Restructuring for the social enterprise Part 2: Embracing the social enterprise operating model

Are traditional and archaic hierarchical Business Operating Models about to be replaced by the Social Enterprise Operating Model ?

Watching the Social Network and Social Enterprise convergence emerge has raised interesting questions, not only in terms of the new technology as an enabler but how the enterprise makeup is going to look and operate in the future. Having been involved in many transformation programmes it always amazed me to see the same top-down hierarchical business operating models applied when redesigning the process architecture: Silo – Division – Department – Activity – Capability, they all amounted to the same rigid structure no matter how it was labelled. To a certain extent a lot of the large consultancies have sold these models for years so a business entity would hear much the same thing around their industry when looking to adopt change. Which now poses an interesting question in relation to benchmarking an enterprise: How can you benchmark when potentially it’s the wrong model in the first place ?

Now in light of the new BPM revolution we need to carefully peel back architectures of old and reveal the hidden network of resources that operate ‘underground’ who are actually supporting the business in ways never seen or understood before because they fall outside of the strict roles imposed in a hierarchy.

Networking is recognised as a major influence on an employee’s ability to work well in an organisation and be successful. In fact, the most successful people in the world possess the capability to influence and shape the opinions of others, which today places greater emphasis on the types of networking a person does.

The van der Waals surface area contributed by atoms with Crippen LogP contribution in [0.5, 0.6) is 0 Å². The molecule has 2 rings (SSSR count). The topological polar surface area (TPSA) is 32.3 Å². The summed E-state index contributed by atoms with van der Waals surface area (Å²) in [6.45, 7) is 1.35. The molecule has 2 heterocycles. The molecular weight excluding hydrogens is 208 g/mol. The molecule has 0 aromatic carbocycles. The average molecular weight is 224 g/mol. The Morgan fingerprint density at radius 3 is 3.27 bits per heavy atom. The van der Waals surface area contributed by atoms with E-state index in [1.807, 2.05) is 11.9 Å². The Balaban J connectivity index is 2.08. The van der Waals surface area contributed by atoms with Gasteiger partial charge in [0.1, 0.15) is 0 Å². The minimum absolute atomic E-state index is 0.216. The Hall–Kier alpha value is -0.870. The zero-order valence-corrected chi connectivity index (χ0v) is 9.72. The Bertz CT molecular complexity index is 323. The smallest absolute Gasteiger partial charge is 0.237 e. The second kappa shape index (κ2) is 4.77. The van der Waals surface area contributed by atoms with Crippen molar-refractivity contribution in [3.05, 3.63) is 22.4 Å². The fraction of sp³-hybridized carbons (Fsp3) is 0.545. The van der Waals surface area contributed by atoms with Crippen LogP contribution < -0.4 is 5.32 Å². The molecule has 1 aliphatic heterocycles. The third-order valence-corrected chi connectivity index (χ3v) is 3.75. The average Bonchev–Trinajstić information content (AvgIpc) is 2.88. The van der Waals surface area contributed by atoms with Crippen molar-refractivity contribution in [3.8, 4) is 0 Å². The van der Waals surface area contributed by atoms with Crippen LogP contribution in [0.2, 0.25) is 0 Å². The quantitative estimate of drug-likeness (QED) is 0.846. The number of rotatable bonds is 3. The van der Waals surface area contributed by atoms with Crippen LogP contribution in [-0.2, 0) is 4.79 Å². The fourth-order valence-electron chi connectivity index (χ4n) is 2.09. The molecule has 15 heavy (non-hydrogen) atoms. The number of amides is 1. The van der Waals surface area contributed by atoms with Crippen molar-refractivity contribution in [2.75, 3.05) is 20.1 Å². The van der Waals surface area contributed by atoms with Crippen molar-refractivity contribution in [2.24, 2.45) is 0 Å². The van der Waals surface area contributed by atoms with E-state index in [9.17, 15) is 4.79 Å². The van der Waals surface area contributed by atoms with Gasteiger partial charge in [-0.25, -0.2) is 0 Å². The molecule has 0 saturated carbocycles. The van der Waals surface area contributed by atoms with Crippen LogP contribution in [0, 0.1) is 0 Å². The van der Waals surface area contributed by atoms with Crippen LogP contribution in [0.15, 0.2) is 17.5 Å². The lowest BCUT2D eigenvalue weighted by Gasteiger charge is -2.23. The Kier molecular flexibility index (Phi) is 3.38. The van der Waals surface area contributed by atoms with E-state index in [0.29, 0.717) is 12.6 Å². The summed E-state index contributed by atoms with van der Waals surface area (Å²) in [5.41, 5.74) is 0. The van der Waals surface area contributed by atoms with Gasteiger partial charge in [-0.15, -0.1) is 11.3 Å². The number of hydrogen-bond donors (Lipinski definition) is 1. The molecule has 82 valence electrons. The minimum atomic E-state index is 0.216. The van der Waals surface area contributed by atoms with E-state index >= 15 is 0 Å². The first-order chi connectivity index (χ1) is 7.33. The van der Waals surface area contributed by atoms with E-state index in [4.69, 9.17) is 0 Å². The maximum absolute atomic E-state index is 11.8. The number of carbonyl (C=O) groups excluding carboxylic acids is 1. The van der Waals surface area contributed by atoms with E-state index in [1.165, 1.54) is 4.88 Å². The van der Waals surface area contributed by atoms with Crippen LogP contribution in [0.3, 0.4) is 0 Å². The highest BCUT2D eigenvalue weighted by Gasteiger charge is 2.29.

Internal enterprise networks have a major impact on organisational effectiveness, but more importantly these types of networks provide major business advantages for the participants.

There are major advantages when comparing a hierarchy against a networked enterprise community, for example:

Formal and hierarchical divisional entities consist of areas such as Operations, Performance Management, Human Resources, Sales, Manufacturing, …They are defined by organisational boundaries so are rigid and hard to change. Within them exist work domains such as virtual or project led teams who are organised, task oriented, they cross organisational boundaries but tend to have a ‘closed membership’.

A networked community however is shaped informally, has common interests, is self motivated, is more innovative due to lack of constraints, has a network of experts and knowledge communities, exists outside organisational boundaries and works on an ‘open membership’.

The most effective enterprise networks contain high-functioning people who are extremely skilled, knowledgeable, powerful, and who have strong personal networks. The informal network without the hierarchy and bureaucracy encourages the most interaction and achieves the most positive results.

Networking has always been an essential social skill founded on the interdependence of people. We all rely on the support and cooperation of others to achieve our goals. Networking within the enterprise involves bonding, sharing expertise and investing time and effort into others. It’s a natural operating model which has remained untapped for years because we always seek comfort in building walls between resources in order to correctly label them.